It is sometimes even possible to simplify even further by hiding the outer electrons on the outside atoms (but not the 'central' one), as long as this doesn't cause ambiguities.  One can also use a dash alongside the atom to represent lone pairs.

This method is quicker to draw, more clearly shows that electron pairs are bonding pairs and helps distinguish the bonding pairs from the non-bonding pairs more easily. It is also possible to use the dashes to represent both the bonding pairs and the non-bonding pairs of electrons. This is also an acceptable way of doing a Lewis dot structure for some purposes.

There are exceptions to the Octet rule. For example, H has only a 1s orbital occupied. The other orbitals are all higher in energy and not involved in the chemistry of hydrogen.

Consider water H2O.

There are only two electrons in the valence shell of hydrogen but that's all it takes to fill the first shell. Hence, the octet rule doesn't apply.

Other compounds where the Octet rule is not obeyed include some Boron compounds.

Boron has only three unpaired electrons to share.  It has a normal valence of 3 with no lone pairs according to the table of valences.

Here, Boron has only 6 valence electrons. It cannot complete its octet and remain a neutral compound. BF3 can combine with an F- ion to complete its octet as follows.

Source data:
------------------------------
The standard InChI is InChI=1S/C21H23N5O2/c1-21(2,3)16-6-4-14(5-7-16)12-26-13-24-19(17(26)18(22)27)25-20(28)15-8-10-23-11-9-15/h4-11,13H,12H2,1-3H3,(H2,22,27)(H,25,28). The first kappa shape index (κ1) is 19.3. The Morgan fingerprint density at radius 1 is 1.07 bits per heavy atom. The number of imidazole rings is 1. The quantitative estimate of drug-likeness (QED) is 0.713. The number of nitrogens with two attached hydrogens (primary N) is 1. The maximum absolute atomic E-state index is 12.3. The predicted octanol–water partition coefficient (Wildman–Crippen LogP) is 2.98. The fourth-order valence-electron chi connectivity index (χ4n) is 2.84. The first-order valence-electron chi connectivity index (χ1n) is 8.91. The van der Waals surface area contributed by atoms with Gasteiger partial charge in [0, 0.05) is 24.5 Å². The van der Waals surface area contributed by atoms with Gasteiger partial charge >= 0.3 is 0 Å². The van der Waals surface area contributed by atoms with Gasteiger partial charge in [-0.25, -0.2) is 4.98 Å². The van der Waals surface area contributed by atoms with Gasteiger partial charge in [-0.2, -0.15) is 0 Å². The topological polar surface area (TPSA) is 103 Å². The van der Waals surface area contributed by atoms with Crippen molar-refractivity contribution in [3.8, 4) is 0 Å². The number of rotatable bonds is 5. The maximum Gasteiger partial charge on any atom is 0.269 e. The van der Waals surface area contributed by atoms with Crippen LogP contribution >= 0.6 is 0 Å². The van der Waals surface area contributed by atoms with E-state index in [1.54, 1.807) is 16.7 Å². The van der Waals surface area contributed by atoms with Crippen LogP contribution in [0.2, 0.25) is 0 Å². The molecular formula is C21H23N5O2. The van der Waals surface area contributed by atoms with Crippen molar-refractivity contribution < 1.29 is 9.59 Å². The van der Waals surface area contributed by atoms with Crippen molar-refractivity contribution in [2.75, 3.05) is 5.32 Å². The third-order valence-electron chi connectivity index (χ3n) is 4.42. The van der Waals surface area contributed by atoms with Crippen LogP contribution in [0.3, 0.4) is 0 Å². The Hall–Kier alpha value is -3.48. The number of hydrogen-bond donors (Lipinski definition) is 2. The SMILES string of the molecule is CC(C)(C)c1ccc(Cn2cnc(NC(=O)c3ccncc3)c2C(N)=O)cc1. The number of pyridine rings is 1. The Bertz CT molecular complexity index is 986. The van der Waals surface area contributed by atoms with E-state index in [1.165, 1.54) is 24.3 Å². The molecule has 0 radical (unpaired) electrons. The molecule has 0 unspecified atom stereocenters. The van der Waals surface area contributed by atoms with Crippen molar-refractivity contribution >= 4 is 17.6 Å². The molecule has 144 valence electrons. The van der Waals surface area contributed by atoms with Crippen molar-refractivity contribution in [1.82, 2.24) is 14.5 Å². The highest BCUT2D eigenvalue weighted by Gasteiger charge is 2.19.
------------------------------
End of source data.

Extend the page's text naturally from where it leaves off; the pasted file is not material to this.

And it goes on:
One of the lone pairs on the fluoride is shared with the boron and forms a bond.

The ammonium ion is another example of a complex ion that fills the octet rule. In this case, the nitrogen in ammonia has a completed octet but it combines with the hydrogen ion, which has an empty 1s orbital. In this case, the bonding pair of electrons comes completely from the nitrogen. The positive hydrogen ion is attracted to and then shares the (originally) non-bonding pair of electrons on the N to form a covalent bonding pair.

These polyatomic ions can form ionic compounds such as NH4+Cl- and Na+BF4-.

Expanded (or hyper-) Valences

Elements in row 3,4,... have access to d orbitals (unlike row 2 elements that have only s and p orbitals) and can therefore have more than 8 electrons around them in certain compounds.  Recall that P has a normal valence of 3 with one lone pair.  If that lone pair is divided into two extra unpaired electrons to be used in creating bonds, we then have a hypervalence of 5.